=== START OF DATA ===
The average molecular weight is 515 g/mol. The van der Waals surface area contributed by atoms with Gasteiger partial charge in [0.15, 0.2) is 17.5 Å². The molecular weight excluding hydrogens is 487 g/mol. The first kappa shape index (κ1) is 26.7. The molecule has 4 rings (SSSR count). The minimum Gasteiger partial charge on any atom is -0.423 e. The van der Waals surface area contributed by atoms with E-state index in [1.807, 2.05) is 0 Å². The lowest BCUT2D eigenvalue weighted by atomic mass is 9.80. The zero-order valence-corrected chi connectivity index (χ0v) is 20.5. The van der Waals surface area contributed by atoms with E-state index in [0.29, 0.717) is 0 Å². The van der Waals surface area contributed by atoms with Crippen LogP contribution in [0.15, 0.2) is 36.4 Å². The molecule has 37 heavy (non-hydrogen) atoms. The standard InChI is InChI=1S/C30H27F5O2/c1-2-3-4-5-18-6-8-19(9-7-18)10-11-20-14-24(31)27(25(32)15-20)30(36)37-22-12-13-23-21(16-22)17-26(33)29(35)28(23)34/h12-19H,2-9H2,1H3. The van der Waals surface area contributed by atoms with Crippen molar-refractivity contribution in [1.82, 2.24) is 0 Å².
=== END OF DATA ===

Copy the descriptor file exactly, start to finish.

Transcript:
The average molecular weight is 515 g/mol. The van der Waals surface area contributed by atoms with Gasteiger partial charge in [0.15, 0.2) is 17.5 Å². The molecular weight excluding hydrogens is 487 g/mol. The first kappa shape index (κ1) is 26.7. The molecule has 4 rings (SSSR count). The minimum Gasteiger partial charge on any atom is -0.423 e. The van der Waals surface area contributed by atoms with E-state index in [1.807, 2.05) is 0 Å². The lowest BCUT2D eigenvalue weighted by atomic mass is 9.80. The zero-order valence-corrected chi connectivity index (χ0v) is 20.5. The van der Waals surface area contributed by atoms with E-state index in [0.29, 0.717) is 0 Å². The van der Waals surface area contributed by atoms with Crippen LogP contribution in [0.15, 0.2) is 36.4 Å². The molecule has 37 heavy (non-hydrogen) atoms. The standard InChI is InChI=1S/C30H27F5O2/c1-2-3-4-5-18-6-8-19(9-7-18)10-11-20-14-24(31)27(25(32)15-20)30(36)37-22-12-13-23-21(16-22)17-26(33)29(35)28(23)34/h12-19H,2-9H2,1H3. The van der Waals surface area contributed by atoms with Crippen molar-refractivity contribution in [1.82, 2.24) is 0 Å².